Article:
Is it okay if I bring my laptop to class to take notes?
No, sorry, not any more. Now that Baylor offers wireless internet access in most classrooms, the university has provided you with too many opportunities for distractions. Think I’m over-reacting? Think you’re a master of multitasking? You are not. No, I really mean it. How many times do I have to tell you? Notes taken by hand are almost always more useful than typed notes, because more thoughtful selectivity goes into them; plus there are multiple cognitive benefits to writing by hand. And people who use laptops in class see their grades decline — and even contribute to lowering the grades of other people. Also, as often as possible you should annotate your books.
Here’s another report of a new study on this:
A new study in Psychological Science, though, suggests there’s even more to laptops’ negative effects on learning than distraction. Go old school with a pen and paper next time you want to remember something, according to Pam Mueller and Daniel Oppenheimer of Princeton and the University of California-Los Angeles, respectively, because laptops actually make note-taking too easy.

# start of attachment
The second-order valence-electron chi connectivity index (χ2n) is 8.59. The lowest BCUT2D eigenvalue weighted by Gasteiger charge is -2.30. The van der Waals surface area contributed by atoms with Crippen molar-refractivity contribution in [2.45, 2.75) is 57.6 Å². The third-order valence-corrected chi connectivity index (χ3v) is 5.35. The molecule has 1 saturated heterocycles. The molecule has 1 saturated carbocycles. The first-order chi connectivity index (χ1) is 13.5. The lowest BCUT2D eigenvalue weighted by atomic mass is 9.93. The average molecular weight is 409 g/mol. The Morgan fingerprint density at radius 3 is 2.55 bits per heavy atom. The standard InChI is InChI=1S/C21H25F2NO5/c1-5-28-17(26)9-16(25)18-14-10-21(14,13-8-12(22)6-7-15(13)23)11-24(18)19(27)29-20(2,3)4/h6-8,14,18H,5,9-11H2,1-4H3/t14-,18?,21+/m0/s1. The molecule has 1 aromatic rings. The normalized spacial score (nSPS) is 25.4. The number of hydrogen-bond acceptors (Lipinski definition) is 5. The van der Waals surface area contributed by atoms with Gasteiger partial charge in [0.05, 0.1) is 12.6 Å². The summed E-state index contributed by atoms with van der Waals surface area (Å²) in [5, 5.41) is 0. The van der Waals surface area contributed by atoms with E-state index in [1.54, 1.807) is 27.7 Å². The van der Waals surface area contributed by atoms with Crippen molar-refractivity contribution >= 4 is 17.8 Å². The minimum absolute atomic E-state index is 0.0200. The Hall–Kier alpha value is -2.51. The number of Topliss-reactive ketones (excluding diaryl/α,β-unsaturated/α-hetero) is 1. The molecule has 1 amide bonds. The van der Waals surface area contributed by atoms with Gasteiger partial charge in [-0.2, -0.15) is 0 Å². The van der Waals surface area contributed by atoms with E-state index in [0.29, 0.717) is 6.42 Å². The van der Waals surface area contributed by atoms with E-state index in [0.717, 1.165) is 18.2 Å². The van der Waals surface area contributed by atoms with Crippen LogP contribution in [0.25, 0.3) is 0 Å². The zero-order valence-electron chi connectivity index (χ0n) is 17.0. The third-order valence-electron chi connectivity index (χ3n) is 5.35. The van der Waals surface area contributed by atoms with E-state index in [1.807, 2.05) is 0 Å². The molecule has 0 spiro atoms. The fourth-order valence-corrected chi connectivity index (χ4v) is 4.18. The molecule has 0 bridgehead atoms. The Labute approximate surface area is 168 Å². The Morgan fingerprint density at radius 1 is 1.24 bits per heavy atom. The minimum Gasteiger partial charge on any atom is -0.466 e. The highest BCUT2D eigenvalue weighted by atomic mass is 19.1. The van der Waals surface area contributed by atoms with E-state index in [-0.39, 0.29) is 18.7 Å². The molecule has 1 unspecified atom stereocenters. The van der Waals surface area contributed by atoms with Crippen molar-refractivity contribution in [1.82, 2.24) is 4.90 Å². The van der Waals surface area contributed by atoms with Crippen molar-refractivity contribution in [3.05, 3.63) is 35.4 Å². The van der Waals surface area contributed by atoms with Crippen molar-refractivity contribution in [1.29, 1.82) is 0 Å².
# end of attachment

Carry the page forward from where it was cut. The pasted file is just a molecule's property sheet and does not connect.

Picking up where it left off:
The researchers ran a series of studies that tested college students’ understanding of TED Talks after they took notes on the videos either in longhand or on Internet-less laptops. Even without Facebook, the computer users consistently did worse at answering conceptual questions, and also factual-based ones when there was a considerable delay between the videos and testing.
You can read the whole thing here.